AppEngine back-references and timezones bug

Ok, I've learned two important lessons in fuddling around with AppEngine today.

First, there's a bug in the SDK that affects DateTimeProperty and DateProperty objects (since they're all stored in bigtable as datetime.datetime objects, they're really one and the same underneath). Whenever I would type dates in, they were getting returned to me as the day before. Extremely frustrating.

Turns out it's a bug in the SDK. The datastore stores all times as UTC times, so it will translate from your local time to UTC to store the data. Then when it retrieves the date, it should add back in the time zone. This works perfectly in the live build, but the SDK actually subtracts your time zone twice, thus effectively messing up your dates and datetimes. The problem is discussed here along with a successful fix. It involves changing some source code in the appengine folder, but you don't have to recompile or anything.

I tried a patch to module, which seems to work:

change line 1033
lambda val: datetime.datetime.fromtimestamp(float(val) / 1000000.0),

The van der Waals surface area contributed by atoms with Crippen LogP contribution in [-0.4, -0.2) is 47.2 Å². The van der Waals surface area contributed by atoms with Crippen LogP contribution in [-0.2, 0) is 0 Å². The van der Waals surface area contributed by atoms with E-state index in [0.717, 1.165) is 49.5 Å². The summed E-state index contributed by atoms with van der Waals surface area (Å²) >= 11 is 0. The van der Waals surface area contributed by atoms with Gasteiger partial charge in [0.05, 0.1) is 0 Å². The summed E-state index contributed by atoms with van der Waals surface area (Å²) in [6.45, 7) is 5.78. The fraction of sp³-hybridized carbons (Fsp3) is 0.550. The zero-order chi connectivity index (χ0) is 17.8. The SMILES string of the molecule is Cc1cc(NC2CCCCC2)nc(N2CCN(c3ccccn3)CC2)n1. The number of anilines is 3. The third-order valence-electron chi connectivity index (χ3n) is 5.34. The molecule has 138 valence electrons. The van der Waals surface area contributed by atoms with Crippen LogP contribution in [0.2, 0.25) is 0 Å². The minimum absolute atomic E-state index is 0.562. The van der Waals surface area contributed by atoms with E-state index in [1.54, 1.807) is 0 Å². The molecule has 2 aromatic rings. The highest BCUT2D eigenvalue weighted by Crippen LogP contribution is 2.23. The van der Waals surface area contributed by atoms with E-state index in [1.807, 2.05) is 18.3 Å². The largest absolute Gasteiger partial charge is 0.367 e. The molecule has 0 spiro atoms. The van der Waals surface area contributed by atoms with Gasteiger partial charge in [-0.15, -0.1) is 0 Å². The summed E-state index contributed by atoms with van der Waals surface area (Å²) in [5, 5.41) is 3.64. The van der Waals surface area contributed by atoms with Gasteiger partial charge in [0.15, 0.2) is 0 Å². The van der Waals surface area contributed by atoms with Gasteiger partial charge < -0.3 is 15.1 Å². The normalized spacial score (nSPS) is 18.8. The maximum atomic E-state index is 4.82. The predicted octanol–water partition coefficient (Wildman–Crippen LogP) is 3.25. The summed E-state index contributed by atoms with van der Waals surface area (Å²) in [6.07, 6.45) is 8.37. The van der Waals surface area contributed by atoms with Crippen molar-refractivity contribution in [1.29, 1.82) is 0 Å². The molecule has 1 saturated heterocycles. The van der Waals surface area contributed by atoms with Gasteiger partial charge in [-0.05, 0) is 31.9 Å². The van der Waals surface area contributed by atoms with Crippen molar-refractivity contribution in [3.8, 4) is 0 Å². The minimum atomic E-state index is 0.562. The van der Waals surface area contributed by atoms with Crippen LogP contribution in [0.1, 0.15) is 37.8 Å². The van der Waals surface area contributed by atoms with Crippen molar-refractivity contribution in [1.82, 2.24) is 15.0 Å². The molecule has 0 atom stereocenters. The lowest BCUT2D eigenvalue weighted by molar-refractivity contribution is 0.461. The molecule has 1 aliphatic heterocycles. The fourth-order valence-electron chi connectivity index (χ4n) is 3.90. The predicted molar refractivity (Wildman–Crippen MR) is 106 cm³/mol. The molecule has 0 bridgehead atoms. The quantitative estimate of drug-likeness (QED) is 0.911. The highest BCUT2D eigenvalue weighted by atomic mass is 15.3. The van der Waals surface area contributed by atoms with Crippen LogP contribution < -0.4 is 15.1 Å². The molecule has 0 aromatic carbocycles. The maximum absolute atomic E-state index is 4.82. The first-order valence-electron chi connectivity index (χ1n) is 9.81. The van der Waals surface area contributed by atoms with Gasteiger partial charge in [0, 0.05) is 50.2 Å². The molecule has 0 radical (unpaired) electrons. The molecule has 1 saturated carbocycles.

lambda val: datetime.datetime.utcfromtimestamp(float(val) / 1000000.0),

Per the Python doc, fromtimestamp() converts to the local timezone.

Second, I've been freaking out trying to get some back-referencing to work out. It's been hard for me to let go of normalized data in the datastore, but I'm warming up to it. One trick is that I'm overriding the save methods for my models so that they update related models as well. That way even though the data is in multiple places, it gets synced up on any kind of save. This is fine and dandy, except sometimes I need to use back-references to make this happen.

Google says to do this using the
property on the model instance. However, you'll get the following TypeError:
'_ReverseReferenceProperty' object is not iterable
if you try to retrieve back-references on an object that hasn't been saved yet. There are two ways around this. You can either first save the object,
super(ObjectType, self).save()
and then iterate over the back-references, or you can recognize that a new instance won't have and back-references, and check only update back-references if
is true.


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